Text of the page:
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‘Quietly spoken’ farmer and countryman dies at age of 85

PUBLISHED: 13:05 18 November 2020 | UPDATED: 13:05 18 November 2020

Farmer and countryman Tom Scott, who has died  Picture: SCOTT FAMILY

Farmer and countryman Tom Scott, who has died Picture: SCOTT FAMILY

Scott family

Farmer, countryman and a former joint Master of the West Norfolk Foxhounds, Tom Scott, has died aged 85.

Tom Scott sheep shearing at the Royal Norfolk Show back in 1954  Picture: ARCHANTTom Scott sheep shearing at the Royal Norfolk Show back in 1954 Picture: ARCHANT

Always quietly-spoken, he was respected by fellow farmers, the village and church community. His diplomatic skills came to the fore in five seasons as joint secretary to the West, one of the country’s oldest hunts, from 1979 and later two years as a joint Master of Foxhounds.

Although he had followed hounds with his father Herbert, under the Mastership of the late Major Bob Hoare, he returned to hunting when he was 40.

Thomas Herbert Scott, who was born on January 5, 1935, and raised at Brick Kiln Farm, Daffy Green, near Bradenham, was the youngest of six.

A former chairman of Dereham Young Farmers’ Club, he had a national proficiency test in shearing. As a result, 19-year-old Tom was asked to demonstrate the latest techniques to the president at the 1954 Royal Norfolk Show. It was the first on the Norfolk showground – and he was presented to Queen Elizabeth the Queen Mother on the Norwich & Norfolk YFC Federation stand.

Tom Scott (right) presenting Tony Brown and his shire with the Queen's prize at the Royal Norfolk show in 2004   Picture: NICK BUTCHERTom Scott (right) presenting Tony Brown and his shire with the Queen's prize at the Royal Norfolk show in 2004 Picture: NICK BUTCHER

Four years later, he married Jill. They moved to Water Farm, Beeston next Mileham, in 1974, later taking on School Farm in partnership, with his son Hugh.

As his father had kept sheep, he became interested in sheep breeding and management. He became an inspector for the Suffolk Sheep Society, and in 1978 judged his first county show breed classes at the Royal Norfolk.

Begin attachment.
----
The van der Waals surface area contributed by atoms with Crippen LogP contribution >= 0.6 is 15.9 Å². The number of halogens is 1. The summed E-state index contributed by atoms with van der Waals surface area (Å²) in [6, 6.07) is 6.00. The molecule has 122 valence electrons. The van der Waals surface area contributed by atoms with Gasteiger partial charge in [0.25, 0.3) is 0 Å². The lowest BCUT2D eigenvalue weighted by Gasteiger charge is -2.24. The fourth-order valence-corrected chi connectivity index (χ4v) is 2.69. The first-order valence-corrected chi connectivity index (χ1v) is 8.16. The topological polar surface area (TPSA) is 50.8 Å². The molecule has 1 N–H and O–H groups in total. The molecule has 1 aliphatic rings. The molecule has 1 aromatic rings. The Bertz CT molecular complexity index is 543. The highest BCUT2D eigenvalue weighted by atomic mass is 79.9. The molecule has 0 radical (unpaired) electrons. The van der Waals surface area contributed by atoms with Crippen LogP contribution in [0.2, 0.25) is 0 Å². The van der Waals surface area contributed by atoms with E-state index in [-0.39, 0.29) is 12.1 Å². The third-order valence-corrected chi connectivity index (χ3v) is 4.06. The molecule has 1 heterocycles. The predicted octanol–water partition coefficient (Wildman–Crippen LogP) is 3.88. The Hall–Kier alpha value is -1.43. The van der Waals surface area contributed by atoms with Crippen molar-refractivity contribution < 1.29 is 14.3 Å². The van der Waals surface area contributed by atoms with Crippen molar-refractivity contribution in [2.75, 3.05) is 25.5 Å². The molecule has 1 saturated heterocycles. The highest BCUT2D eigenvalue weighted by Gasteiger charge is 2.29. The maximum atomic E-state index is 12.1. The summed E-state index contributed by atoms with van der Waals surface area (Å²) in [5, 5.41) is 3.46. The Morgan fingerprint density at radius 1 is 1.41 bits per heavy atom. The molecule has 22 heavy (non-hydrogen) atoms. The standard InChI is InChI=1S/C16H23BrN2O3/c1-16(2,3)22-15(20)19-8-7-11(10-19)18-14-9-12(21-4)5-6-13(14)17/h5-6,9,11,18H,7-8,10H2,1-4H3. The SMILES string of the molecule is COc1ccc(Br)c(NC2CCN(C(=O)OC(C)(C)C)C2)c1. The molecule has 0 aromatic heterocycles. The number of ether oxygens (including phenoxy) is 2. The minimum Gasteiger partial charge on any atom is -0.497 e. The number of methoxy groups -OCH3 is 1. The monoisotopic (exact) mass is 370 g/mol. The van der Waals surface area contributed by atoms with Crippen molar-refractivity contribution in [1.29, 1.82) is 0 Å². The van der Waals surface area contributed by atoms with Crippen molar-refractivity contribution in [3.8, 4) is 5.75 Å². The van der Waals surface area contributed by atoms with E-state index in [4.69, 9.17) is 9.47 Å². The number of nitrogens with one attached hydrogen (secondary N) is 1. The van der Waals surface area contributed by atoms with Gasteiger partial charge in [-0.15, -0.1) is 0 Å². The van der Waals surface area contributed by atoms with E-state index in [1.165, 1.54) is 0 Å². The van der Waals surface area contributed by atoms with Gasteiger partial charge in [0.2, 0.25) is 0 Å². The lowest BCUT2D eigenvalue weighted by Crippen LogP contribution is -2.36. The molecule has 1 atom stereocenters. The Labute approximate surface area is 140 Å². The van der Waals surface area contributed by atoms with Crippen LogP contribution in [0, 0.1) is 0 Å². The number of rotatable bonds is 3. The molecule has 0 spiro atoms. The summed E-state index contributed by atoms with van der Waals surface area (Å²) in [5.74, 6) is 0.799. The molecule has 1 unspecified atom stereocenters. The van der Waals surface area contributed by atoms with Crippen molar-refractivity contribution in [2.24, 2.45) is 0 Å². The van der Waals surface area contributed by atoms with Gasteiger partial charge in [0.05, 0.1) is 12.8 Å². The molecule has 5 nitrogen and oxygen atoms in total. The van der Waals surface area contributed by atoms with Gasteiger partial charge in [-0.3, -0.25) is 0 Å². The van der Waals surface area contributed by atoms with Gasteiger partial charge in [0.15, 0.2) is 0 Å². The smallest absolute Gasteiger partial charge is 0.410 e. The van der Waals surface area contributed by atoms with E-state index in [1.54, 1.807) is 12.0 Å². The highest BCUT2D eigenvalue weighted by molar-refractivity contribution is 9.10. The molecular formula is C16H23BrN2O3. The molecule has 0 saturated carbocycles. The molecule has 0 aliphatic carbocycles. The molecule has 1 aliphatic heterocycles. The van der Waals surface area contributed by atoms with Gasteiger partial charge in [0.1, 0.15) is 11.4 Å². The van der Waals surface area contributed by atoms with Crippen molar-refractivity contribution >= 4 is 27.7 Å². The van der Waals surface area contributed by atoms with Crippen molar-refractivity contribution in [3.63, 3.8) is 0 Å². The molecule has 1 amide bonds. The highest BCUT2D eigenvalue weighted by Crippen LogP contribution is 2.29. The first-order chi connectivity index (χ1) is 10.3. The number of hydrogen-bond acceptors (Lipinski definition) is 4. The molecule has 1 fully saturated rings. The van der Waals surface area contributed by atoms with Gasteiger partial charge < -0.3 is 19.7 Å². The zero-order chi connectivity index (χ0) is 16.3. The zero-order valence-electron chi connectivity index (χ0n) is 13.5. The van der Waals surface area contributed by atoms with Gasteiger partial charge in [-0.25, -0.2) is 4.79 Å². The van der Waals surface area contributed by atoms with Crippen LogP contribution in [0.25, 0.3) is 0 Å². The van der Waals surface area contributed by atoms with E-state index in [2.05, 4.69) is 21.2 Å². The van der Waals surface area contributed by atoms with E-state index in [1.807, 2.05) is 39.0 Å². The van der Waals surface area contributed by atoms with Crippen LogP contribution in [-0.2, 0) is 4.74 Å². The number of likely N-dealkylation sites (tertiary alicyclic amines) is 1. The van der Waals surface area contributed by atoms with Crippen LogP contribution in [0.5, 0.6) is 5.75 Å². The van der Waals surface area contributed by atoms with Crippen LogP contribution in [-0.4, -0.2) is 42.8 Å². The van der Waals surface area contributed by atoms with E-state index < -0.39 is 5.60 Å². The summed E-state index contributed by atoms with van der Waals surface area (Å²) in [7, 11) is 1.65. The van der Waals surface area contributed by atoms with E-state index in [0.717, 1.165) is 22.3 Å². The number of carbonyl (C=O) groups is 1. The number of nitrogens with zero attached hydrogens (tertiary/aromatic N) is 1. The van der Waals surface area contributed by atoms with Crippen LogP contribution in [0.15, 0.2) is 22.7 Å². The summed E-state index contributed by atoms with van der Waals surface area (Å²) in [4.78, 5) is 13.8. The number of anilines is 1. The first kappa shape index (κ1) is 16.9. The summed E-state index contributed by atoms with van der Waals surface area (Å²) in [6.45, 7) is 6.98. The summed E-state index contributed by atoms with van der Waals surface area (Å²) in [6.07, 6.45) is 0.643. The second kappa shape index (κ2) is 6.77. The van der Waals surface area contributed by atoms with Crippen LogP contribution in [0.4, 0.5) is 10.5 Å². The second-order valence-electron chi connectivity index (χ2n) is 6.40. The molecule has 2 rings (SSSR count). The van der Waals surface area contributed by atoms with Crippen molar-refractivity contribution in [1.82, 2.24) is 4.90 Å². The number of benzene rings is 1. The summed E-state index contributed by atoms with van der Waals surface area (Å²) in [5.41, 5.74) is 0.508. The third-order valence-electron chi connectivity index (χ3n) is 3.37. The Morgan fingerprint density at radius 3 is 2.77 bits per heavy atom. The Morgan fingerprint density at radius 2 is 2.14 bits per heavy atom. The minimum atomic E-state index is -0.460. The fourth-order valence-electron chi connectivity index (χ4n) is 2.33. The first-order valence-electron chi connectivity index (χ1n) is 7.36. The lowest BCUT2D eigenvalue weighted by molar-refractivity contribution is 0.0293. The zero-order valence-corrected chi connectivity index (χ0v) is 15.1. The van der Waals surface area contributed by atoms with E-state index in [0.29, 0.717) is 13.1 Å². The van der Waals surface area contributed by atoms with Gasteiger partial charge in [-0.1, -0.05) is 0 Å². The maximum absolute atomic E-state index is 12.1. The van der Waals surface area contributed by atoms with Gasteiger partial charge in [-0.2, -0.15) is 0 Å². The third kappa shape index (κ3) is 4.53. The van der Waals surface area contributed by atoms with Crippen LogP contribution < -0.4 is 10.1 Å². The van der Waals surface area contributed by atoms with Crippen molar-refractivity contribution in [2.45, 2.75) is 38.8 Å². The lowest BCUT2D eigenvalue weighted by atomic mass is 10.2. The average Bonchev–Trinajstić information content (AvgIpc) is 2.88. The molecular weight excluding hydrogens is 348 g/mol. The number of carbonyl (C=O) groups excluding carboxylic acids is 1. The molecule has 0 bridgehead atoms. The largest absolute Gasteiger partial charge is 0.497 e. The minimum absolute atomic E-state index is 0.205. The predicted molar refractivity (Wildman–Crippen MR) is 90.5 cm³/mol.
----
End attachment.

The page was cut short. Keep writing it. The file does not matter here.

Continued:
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He bred sheepdogs, gave demonstrations and took part in trials – and encouraged YFC members too. When shooting took over from hunting, he bred gundogs.

Jill Scott, Tom Scott and  Alan Alston at a  Royal Agricultural Benevolent Institution event at the Royal Norfolk Showground   Picture: AMANDA SANDLAND-TAYLORJill Scott, Tom Scott and Alan Alston at a Royal Agricultural Benevolent Institution event at the Royal Norfolk Showground Picture: AMANDA SANDLAND-TAYLOR

It was this fascination with working dogs, which led to his true interest of watching dogs and hounds at work.

He hunted with the North Norfolk Harriers and several beagle packs, watching hounds again.

Active in the village, he campaigned in November 1983 for Beeston to have main sewerage at a cost £12,500.

He was churchwarden at St Mary the Virgin for two lengthy spells when the church successfully faced funding challenges to repair the roof. The latest project to restore the landmark spire, with £300,000 from the Heritage Lottery, started recently.

Farmer Tom Scott, who was involved in a wide range of countryside-related activities  Picture: SCOTT FAMILYFarmer Tom Scott, who was involved in a wide range of countryside-related activities Picture: SCOTT FAMILY

He worked with the American 392nd Bomb Group Memorial Association to refurbish their memorial on the edge of the village.

He leaves a widow, Jill, two children, Hugh and Ellena, five grandchildren and a great grandson.

A family funeral will be held at Breckland Crematorium, on Friday, November 27, 3pm.


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